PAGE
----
4=masterpiece
    3=must-see
    2=worth seeing
    1=has redeeming feature(s)

    I often give films that I personally don’t much care for (e.g. Gone with the Wind) a three star rating, because I acknowledge that it is important and should be seen, but it is also one that I think has enough flaws that it should not receive a ‘masterpiece’ rating.
     
  13. Alex Spindler

    Alex Spindler Producer

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    I've liked the four star system with the one and one and a half star ranks for 'bad' films. Two stars is the 'worthy effort' category and covers the average film, usually forgettable, but worth the price of admission. Three stars covers those that I enjoyed a great deal, while four would be for the great films I see. Four star films are those I usually get on DVD, as I enjoyed them immensely. It has a lower bar than some, I imagine, but works out well for me.

    Half stars would go for any films that had one or two points that elevated it above the category, be it a good performance, memorable scene, or failed but interesting concept worthy of recognition.

    As an example, I didn't like The Village much at all from a story or technical perspective, but I really enjoyed Bryce Howard's performance as the lead, hence a [​IMG] [​IMG]. I enjoyed The Bourne Supremacy a good deal, and would give that a [​IMG] [​IMG] [​IMG], while The Bourne Identity gets a [​IMG] [​IMG] [​IMG] [​IMG] because of some really good fusion of action and chase scenes onto a solid spy thriller (something I found lacking in the sequel).
     
  14. Edwin Pereyra

    Edwin Pereyra Producer

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    I use the 4-star system with at least 8 possible permutations:

    [​IMG] [​IMG] [​IMG] [​IMG] = Excellent
    [​IMG] [​IMG] [​IMG] ½ = Very Good
    [​IMG] [​IMG] [​IMG] ¼ = Better than Good
    [​IMG] [​IMG] [​IMG] = Good
    [​IMG] [​IMG] ½ = Fair or Average. With Mixed Feelings.
    [​IMG] [​IMG] = Below Average. Not Recommended.
    [​IMG] ½ = Bad.
    [​IMG] = Worst. Avoid At All Cost

    As with most, my rating system is explained in the annual film list thread.

    Recently, I've added the following quick rate guide to my sig file to highlight certain films I have seen recently:

    [​IMG] = Standouts
    [​IMG] = Recommended
    -- = Indifferent
    [​IMG] = Not Recommended

    ~Edwin
     
  15. Steve Christou

    Steve Christou Long Member

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    I've always been partial to the 5-star rating myself, with increments.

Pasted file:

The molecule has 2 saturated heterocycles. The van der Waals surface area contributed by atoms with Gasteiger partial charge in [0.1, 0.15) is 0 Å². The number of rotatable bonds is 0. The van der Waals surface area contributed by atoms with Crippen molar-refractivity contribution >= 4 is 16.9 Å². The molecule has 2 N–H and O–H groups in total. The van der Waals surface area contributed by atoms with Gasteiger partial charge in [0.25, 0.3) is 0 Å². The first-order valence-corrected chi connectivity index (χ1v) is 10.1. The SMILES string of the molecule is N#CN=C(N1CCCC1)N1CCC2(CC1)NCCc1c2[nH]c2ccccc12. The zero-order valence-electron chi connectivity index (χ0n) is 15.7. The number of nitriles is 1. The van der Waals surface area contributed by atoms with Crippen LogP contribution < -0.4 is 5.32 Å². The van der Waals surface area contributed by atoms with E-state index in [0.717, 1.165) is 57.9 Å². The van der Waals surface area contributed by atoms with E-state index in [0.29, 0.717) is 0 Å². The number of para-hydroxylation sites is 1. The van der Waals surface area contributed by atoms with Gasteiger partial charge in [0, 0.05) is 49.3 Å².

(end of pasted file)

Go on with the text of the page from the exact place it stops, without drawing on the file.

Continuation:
5.00 – Sheer Brilliance
    4.75 – Excellente
    4.50 – Beyond Awesome
    4.25 - Overwhelmingly Great
    4.00 - Great
    3.75 - Tremendous
    3.50 - Superb
    3.25 - Absolutely Fabulous
    3.00 – Fantastic
    2.75 - Terrific
    2.50 - Very Very Good
    2.25 - Very Good
    2.00 - Good
    1.75 - Nearly Good
    1.50 - Above Average
    1.25 - Average
    1.00 - Below Average
    0.75 - Poor
    0.50 - Piss Poor
    0.25 - Pants
     
  16. TheLongshot

    TheLongshot Producer

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    I use a 10 point system, with the occasional half point in there.

    Basically, anything above a 7 is a great film.
    7 is a solid, well executed film.
    6 is enjoyable, but flawed.
    5 is rather blah film

    Below is various degrees of badness

    Jason
     
  17. Lew Crippen

    Lew Crippen Executive Producer

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    Very interesting Steve. Now I have always known that Very Good was better than Good—and so it follows that Very, Very Good is better than Very Good.

    I was not aware until now that Beyond Awesome was better than Overwhelmingly Great—though it is clear that Overwhelmingly Great is better than Great.
     
  18. Chuck Mayer

    Chuck Mayer Lead Actor

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    Steve,
    You forgot the most important rating of all:

    0.00 - Batman and Robin
     
  19. Steve Christou

    Steve Christou Long Member

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    [​IMG]


    Lew, well now you know.[​IMG]
     
  20. Joe Karlosi

    Joe Karlosi Producer

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    Reading some of these star rating systems brings home a slight concern I've always had when reviewing movies myself. Whenever I give a film a two star rating ( [​IMG] [​IMG] ) I pretty much mean this as a positive thing. For me, two stars is still "fair" or "average".

    Yet it's obvious here that two stars means some unflattering things to many people, and it's part of the reason I get so concerned that people may misinterpret [​IMG] [​IMG] when I use it. For example, if I give Woody Allen's ANYTHING ELSE a rating of [​IMG] [​IMG] , some people immediately take that to mean it's "bad". Actually, it's FAIR, and worth a look.

    So I don't know about Lew or the others, but I always have found two stars to be the easiest rating to misinterpret (unless you include a description guide to accompany the stars).